The war was finally over, but Katie FitzPatrick was still waiting for news of her lost son.
Bernard had been taken prisoner three years earlier, in 1942, in the Philippines. In Bataan.
And now it was the fall of 1945, and a Western Union courier was walking toward her. A telegram to the family of a missing military man can only mean one of two things.
“I said, do you bring me good news?” she would write herself later. “And she smiled and said yes and read the telegram. My first word was Thank God and I cried with joy.”
It was the first letter she could write to her son, knowing he would read it, and her relief and gratitude bubbled up in every line and pencil stroke.
If joy and gratitude are in short supply this Thanksgiving, let this three-page letter sent from Minnesota 77 years ago serve as a refresher.
“Honestly, Bern, the phone rang all afternoon and the next day asking if the news was [true]”, wrote his mother. “You would not believe how many friends you have and all prayed fervently for your safe return, masses upon masses were said for you. I hope I can talk to you soon instead of writing.”
In three chatty pages, his mother filled him in on the neighborhood and family news, worried about his health, and thanked him over and over again.
“Really Bernie, all the praying got it done. All thank God,” he said. “Please let me know how his health is… As always I love him, Mother.”
Bernard FitzPatrick had survived the Bataan Death March and the years of captivity, cruelty, and forced labor that followed. When he was ready to write about it, like his mother before him, he told a story of gratitude.
On nearly every page of his award-winning memoir, “The Hike into the Sun,” FitzPatrick focuses on acts of bravery and kindness in the midst of horror.
Filipino civilians who lined the roads as they marched, risking beatings or worse to throw water, fruit or small sugar cakes at the sick and starving prisoners. The guards who were friendly. The German priest who doggedly delivered food, supplies, and secret messages to prisoners, until he was captured and executed. All the sick, scared, heartbreakingly young soldiers joking and singing and helping each other.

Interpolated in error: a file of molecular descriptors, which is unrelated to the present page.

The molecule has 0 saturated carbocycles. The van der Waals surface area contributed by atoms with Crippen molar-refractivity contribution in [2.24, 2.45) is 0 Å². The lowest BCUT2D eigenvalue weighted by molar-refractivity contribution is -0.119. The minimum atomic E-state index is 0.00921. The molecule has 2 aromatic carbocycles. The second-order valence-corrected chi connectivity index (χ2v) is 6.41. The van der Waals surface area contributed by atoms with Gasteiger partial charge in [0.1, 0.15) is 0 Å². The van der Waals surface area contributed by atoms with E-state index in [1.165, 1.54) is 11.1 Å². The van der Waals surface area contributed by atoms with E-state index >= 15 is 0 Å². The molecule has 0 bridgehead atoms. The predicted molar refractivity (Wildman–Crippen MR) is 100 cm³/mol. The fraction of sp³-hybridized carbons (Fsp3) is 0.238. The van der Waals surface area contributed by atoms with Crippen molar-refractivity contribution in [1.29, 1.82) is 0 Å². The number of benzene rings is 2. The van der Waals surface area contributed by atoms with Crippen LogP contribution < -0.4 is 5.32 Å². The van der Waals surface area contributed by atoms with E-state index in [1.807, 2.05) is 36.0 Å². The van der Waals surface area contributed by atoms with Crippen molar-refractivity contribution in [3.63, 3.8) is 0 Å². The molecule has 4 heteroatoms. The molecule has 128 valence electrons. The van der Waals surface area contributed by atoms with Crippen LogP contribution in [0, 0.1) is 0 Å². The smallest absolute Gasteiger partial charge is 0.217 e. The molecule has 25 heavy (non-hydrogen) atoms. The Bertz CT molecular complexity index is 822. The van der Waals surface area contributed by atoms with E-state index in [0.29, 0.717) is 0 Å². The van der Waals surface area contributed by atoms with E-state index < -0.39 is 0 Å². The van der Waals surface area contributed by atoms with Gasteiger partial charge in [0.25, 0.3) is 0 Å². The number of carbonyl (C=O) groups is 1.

Bernard FitzPatrick was born into a large family on a small farm outside Waverly, Minnesota, in 1915.
There was no running water on the farm and no electricity. But the FitzPatricks were a family more interested in what they had than what they lacked.
They had their faith. They had music and laughter and a deep appreciation of the power of education. Above all, they had each other.
“As adults, my father and his brothers and sisters never seemed to resent growing up in difficult circumstances,” Bernard’s son, Brian FitzPatrick, would recall during his eulogy for his father in 2004. “I never heard them complain about those difficult times. Instead , they joked about it… They seemed to understand that they were rich in the right values.”
Katie FitzPatrick lost her husband, Florian, in 1939. At one point during the ensuing war, three of her children were missing in action. Two of the children, Leonard and Red, were found safe. But not Bernie. Not for three and a half years of agony.
Bernard FitzPatrick always insisted that the real heroes were the ones who didn’t make it home.
Bernie came home, married the lovely Corinne Hurley, and together they raised eight successful children. Throughout his life, he would be approached by parents, wives, children of those who never made it home, desperate to know what happened to them.
“I would tell you what happened truthfully, but as delicately as possible,” he wrote in the introduction to his book. But he would rather talk about how they lived than how they died. “I preferred to describe the courage and camaraderie that the prisoners of war had exhibited throughout their captivity.”
FitzPatrick himself came home emaciated and ill. The captivity had damaged his vision, his hearing, and his heart muscles. He was diagnosed with malaria, beriberi, scurvy, pellagra, filariasis, dysentery, pleurisy, and intestinal and dental problems.
After reviewing his massive medical file, a new doctor at the VA hospital once diagnosed his patient as a “tough old bird.”
Bernard FitzPatrick died on October 8, 2004. He was 89 years old.
Her family donated her papers and memorabilia to her beloved University of St. Thomas and to the Minnesota Historical Society, so more Minnesotans could hear her story and be grateful.